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New Zealand is now in a State of National Emergency, and here's what that means.
It was declared at 12.21pm, and applies to all of New Zealand - including the Chatham Islands, Stewart Island and other inhabited islands.
A nationwide mobile alert will be issued to all New Zealanders between 6-7pm tonight.
The State of Emergency legislation allows it to be in place for seven days and can be extended.
- If you have symptoms of the coronavirus, call the NZ Covid-19 Healthline on 0800 358 5453 (+64 9 358 5453 for international SIMs) or call your GP - don't show up at a medical centre
The Minister for Civil Defence Peeni Henare announced the State of National Emergency.
The National Emergency Management Agency (NEMA) supports Civil Defence Emergency Management (CDEM) Groups in their planning and operations.
NEMA is in charge in a State of National Emergency. CDEM says these types of emergencies are rare. The only one like this was the Christchurch Earthquake of February 2011.
Earlier this week, Civil Defence Emergency Management (CDEM) director Sarah Stuart-Black said powers under a national state of emergency would "enable us to be able to close or restrict access to roads or public places, remove or secure dangerous structures or materials, provide rescue, first aid, food, shelter, conserve essential supplies, regulate traffic, dispose of fatalities in terms of people that have passed away or animals, enter into premises to rescue people or save lives, evacuate premises or places, remove vehicles and vessels, requisition equipment and materials and assistance".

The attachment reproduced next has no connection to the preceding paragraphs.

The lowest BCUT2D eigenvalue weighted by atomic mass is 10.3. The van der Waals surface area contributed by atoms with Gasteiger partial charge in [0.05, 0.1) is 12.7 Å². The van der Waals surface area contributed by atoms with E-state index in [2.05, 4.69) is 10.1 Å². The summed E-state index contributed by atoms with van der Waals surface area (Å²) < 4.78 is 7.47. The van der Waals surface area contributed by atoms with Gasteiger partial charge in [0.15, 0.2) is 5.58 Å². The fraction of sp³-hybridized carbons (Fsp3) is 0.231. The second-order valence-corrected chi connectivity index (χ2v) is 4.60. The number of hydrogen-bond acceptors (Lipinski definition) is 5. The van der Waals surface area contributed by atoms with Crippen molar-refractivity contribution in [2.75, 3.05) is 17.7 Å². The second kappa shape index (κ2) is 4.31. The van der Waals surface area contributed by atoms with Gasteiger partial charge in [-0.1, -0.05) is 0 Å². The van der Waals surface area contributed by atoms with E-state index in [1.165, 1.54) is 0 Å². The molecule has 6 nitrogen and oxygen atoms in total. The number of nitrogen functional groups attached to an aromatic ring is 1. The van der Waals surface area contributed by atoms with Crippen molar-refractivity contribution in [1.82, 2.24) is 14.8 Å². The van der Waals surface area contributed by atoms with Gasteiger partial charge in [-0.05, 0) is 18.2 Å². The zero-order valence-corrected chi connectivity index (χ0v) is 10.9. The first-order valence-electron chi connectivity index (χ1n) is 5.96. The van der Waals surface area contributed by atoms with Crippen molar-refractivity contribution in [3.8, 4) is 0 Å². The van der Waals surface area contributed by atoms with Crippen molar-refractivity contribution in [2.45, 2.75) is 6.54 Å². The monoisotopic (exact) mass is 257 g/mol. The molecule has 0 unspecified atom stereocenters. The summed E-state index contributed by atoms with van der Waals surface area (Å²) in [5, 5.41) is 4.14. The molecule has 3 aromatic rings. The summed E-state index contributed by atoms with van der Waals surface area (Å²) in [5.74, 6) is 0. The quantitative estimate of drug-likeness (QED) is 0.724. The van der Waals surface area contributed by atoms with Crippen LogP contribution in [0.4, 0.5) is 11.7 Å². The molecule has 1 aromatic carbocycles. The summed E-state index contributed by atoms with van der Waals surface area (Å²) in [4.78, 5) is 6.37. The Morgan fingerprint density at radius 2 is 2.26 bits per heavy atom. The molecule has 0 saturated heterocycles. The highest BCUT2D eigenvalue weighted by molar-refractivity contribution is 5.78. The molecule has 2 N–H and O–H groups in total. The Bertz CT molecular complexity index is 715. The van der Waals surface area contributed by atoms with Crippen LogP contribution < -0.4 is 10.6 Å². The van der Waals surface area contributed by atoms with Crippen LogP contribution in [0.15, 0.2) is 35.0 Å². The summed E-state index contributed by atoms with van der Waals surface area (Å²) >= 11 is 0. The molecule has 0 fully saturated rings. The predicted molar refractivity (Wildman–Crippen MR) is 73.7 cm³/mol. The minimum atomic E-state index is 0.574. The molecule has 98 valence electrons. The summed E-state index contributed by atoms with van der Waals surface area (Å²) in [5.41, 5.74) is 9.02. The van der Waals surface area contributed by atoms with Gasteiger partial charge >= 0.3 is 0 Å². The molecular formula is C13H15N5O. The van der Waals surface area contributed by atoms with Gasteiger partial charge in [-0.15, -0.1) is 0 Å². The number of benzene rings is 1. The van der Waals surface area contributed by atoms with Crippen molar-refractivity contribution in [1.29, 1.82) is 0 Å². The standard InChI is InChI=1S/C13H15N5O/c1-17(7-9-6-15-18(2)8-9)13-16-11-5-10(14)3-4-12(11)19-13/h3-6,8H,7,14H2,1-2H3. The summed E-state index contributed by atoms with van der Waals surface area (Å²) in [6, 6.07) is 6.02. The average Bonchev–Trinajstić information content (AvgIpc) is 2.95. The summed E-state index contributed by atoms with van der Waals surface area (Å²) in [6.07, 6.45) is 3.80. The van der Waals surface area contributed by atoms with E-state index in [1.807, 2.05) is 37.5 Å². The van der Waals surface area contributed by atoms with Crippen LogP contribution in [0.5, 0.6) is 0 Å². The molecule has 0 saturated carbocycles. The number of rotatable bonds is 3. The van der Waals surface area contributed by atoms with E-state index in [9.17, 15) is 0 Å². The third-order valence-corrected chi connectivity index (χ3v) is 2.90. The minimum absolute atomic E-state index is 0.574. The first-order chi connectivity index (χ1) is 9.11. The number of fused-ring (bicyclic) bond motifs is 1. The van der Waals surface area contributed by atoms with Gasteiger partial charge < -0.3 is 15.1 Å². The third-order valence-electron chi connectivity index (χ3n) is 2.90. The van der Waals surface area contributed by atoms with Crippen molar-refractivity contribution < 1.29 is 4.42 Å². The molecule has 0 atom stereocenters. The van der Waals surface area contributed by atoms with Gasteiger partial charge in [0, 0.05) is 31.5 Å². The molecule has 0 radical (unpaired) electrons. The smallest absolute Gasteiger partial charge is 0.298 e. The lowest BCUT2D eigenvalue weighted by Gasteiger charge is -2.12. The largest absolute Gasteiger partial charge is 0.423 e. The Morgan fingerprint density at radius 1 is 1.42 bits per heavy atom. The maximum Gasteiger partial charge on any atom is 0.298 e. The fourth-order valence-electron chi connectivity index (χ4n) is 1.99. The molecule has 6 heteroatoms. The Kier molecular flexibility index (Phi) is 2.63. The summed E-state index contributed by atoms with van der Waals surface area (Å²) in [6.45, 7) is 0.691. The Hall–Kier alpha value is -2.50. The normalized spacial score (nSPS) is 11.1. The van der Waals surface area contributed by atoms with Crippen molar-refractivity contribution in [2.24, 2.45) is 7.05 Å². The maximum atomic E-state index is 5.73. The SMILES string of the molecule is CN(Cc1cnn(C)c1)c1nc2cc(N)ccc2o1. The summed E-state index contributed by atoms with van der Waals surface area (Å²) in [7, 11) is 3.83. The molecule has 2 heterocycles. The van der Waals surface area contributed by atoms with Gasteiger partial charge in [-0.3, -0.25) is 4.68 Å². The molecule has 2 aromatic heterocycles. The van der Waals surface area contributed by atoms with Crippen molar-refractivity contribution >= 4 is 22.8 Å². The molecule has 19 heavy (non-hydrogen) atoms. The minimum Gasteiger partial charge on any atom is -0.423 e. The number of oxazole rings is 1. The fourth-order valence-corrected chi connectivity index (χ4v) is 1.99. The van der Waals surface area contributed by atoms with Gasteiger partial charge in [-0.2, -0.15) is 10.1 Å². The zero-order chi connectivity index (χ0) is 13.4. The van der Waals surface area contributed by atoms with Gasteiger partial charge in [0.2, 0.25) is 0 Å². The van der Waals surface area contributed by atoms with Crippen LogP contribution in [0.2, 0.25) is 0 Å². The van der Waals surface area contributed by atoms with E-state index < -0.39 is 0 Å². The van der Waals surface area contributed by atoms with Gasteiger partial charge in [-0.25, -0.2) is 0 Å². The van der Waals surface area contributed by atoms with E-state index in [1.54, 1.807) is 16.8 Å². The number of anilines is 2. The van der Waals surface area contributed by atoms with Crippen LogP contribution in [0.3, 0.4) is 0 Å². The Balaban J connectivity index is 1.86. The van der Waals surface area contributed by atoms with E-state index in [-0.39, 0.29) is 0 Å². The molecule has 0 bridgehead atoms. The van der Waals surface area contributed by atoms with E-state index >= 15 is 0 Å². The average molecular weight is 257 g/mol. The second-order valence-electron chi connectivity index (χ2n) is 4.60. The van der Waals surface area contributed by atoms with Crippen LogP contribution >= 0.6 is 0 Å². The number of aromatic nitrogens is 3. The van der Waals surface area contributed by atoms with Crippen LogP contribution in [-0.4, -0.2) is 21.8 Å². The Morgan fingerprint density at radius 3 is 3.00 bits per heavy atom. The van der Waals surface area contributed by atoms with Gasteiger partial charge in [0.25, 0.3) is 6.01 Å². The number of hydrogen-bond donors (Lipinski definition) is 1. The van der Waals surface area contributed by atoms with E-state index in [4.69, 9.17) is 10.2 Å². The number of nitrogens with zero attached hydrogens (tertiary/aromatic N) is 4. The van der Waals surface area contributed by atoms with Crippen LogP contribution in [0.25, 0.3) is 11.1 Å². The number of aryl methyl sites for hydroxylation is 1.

She said tasks required by CDEM would be carried out be central and local government, emergency services, the defence force and a range of other agencies.
Today, Stuart-Black said the State of National Emergency provided access to powers that were not normally available, but were necessary.
She said the powers were complementary to the powers held by the Director-General of Health.
New Zealand police are responsible for the maintenance of law and order during an emergency, the National CDEM Plan 2015 says.
They may exercise special powers during a state of emergency, and will liaise with other agencies to
ensure the most effective use of police resources.
In comment provided by the Science Media Centre, Professor Andrew Geddis from University of Otago, said:
"With the declaration of a state of emergency and issue of an epidemic notice, New Zealand's government has taken on powers that haven't been seen since the 1951 Waterfront dispute.
"The police (and the army, if needed to support the police) are empowered to order any person to stop any activity that contributes to the current emergency - essentially, spreading Covid-19 in the community. Government ministers may set aside virtually any legislative provision that becomes impracticable to apply while the epidemic is in force.
"These give the state extraordinary reach into our lives, and transfer extraordinary power to the executive branch. They are a marker of just how severe the threat that this virus poses to us all."
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